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Showing posts from March, 2010

DC CRIME EXPUNGEMENT POLICY: A Systemic Contradiction

On March 12th, 2010 a fellow homeless advocate and I co-hosted a meeting with the homeless during which they could learn about how crime expungement works in Washington, DC. We invited a woman from the re-entry program at the office of the public defender to speak to the group of about 25 homeless people who were hoping to get their crimes expunged so that they could re-enter the workforce. There were about a dozen other people present as well -- a couple of sociology professors and a few of their students, a reporter for DC's street paper (www.streetsense.org) and at least one man who wasn't homeless but wanted his single crime from 45 years ago expunged.

This meeting had originally been scheduled for February 12th, but was postponed due to Snowmageddon. That might've been a good thing after all; because, many of the homeless who would've come in February as an excuse to get out of the cold didn't come to the March meeting and thus avoided the upset which those of…

Snowmageddon

Spring has made an early start. The last couple of days have been beautiful. However, a few short weeks ago, quite the opposite was true. Washington had more snow this winter than in any other winter on record. They broke the 1898 seasonal record of 54.5 inches by a half inch. The snowstorms were coming back-to-back. President Obama and others had come to know the event as "Snowmageddon" or "Snowpocalypse". And the names were indeed fitting, especially for the homeless who were getting by on 1 meal per day in some cases.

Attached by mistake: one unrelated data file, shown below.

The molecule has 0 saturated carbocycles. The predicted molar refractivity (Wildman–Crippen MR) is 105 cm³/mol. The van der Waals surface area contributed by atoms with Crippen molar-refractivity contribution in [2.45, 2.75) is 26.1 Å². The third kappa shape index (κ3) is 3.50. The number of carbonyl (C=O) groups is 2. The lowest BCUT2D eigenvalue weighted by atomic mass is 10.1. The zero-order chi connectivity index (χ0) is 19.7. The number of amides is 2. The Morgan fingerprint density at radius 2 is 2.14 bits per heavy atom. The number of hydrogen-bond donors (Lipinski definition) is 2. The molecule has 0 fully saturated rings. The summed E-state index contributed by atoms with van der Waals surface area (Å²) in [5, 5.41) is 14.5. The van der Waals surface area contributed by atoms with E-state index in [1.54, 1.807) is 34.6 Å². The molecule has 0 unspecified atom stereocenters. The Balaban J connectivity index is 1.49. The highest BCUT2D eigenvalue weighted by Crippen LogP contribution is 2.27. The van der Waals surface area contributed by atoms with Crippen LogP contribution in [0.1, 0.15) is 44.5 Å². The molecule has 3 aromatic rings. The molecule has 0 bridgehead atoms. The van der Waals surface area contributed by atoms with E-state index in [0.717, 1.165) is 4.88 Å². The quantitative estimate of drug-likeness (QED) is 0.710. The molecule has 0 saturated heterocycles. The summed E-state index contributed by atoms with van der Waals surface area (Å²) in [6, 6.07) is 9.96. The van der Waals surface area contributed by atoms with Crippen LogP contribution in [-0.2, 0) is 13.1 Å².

About a year ago, the president chided Washington for not having that "Chicago toughness" after the city was shut down by 2 inches of snow. (Some people believe that that statement is the one correct thing that Mr. Obama has said or done since taking office.) While his statement isn't any less true this year, the considerably larger amount of snow this winter justifies the more recent city-wide shutdowns.

No matter how muc…